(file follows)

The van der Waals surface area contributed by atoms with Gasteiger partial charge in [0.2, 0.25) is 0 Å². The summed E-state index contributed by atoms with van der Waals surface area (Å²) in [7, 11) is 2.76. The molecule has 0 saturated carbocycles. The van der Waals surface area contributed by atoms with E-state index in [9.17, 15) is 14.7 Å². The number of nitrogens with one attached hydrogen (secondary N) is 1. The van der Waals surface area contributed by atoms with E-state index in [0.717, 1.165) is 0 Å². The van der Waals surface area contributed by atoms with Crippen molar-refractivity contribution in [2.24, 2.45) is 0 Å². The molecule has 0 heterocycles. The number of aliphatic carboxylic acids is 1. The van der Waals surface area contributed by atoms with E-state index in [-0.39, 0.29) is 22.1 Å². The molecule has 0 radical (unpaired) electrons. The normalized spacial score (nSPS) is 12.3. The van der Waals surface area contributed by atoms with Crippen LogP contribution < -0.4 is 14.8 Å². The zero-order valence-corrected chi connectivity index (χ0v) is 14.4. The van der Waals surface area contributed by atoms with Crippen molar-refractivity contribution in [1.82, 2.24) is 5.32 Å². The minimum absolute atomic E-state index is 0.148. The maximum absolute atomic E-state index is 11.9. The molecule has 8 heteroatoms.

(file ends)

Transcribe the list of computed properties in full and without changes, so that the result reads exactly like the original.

The van der Waals surface area contributed by atoms with Gasteiger partial charge in [0.2, 0.25) is 0 Å². The summed E-state index contributed by atoms with van der Waals surface area (Å²) in [7, 11) is 2.76. The molecule has 0 saturated carbocycles. The van der Waals surface area contributed by atoms with E-state index in [9.17, 15) is 14.7 Å². The number of nitrogens with one attached hydrogen (secondary N) is 1. The van der Waals surface area contributed by atoms with E-state index in [0.717, 1.165) is 0 Å². The van der Waals surface area contributed by atoms with Crippen molar-refractivity contribution in [2.24, 2.45) is 0 Å². The molecule has 0 heterocycles. The number of aliphatic carboxylic acids is 1. The van der Waals surface area contributed by atoms with E-state index in [-0.39, 0.29) is 22.1 Å². The molecule has 0 radical (unpaired) electrons. The normalized spacial score (nSPS) is 12.3. The van der Waals surface area contributed by atoms with Crippen LogP contribution < -0.4 is 14.8 Å². The zero-order valence-corrected chi connectivity index (χ0v) is 14.4. The van der Waals surface area contributed by atoms with Crippen molar-refractivity contribution in [1.82, 2.24) is 5.32 Å². The minimum absolute atomic E-state index is 0.148. The maximum absolute atomic E-state index is 11.9. The molecule has 8 heteroatoms.